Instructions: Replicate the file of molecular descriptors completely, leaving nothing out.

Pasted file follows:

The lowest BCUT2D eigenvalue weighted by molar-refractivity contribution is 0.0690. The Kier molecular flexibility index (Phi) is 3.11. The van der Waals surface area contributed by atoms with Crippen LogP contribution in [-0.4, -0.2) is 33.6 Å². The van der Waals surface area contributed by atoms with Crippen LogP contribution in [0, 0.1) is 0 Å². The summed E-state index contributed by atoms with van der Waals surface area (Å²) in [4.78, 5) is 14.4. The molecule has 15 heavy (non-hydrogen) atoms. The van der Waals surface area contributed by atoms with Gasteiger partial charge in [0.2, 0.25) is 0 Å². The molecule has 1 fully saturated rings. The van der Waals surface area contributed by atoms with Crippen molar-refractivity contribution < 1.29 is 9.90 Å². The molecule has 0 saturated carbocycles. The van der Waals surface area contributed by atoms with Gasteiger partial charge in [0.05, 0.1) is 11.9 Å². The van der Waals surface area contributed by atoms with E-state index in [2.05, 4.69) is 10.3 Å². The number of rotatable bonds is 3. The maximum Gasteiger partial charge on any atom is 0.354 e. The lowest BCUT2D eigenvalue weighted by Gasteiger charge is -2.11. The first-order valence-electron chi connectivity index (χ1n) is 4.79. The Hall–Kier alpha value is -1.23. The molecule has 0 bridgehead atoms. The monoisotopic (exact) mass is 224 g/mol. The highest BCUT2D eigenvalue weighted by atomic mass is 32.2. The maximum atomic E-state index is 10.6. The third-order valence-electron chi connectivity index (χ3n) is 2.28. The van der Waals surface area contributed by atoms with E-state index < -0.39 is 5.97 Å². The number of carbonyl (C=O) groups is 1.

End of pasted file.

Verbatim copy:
The lowest BCUT2D eigenvalue weighted by molar-refractivity contribution is 0.0690. The Kier molecular flexibility index (Phi) is 3.11. The van der Waals surface area contributed by atoms with Crippen LogP contribution in [-0.4, -0.2) is 33.6 Å². The van der Waals surface area contributed by atoms with Crippen LogP contribution in [0, 0.1) is 0 Å². The summed E-state index contributed by atoms with van der Waals surface area (Å²) in [4.78, 5) is 14.4. The molecule has 15 heavy (non-hydrogen) atoms. The van der Waals surface area contributed by atoms with Gasteiger partial charge in [0.2, 0.25) is 0 Å². The molecule has 1 fully saturated rings. The van der Waals surface area contributed by atoms with Crippen molar-refractivity contribution < 1.29 is 9.90 Å². The molecule has 0 saturated carbocycles. The van der Waals surface area contributed by atoms with Gasteiger partial charge in [0.05, 0.1) is 11.9 Å². The van der Waals surface area contributed by atoms with E-state index in [2.05, 4.69) is 10.3 Å². The number of rotatable bonds is 3. The maximum Gasteiger partial charge on any atom is 0.354 e. The lowest BCUT2D eigenvalue weighted by Gasteiger charge is -2.11. The first-order valence-electron chi connectivity index (χ1n) is 4.79. The Hall–Kier alpha value is -1.23. The molecule has 0 bridgehead atoms. The monoisotopic (exact) mass is 224 g/mol. The highest BCUT2D eigenvalue weighted by atomic mass is 32.2. The maximum atomic E-state index is 10.6. The third-order valence-electron chi connectivity index (χ3n) is 2.28. The van der Waals surface area contributed by atoms with E-state index < -0.39 is 5.97 Å². The number of carbonyl (C=O) groups is 1.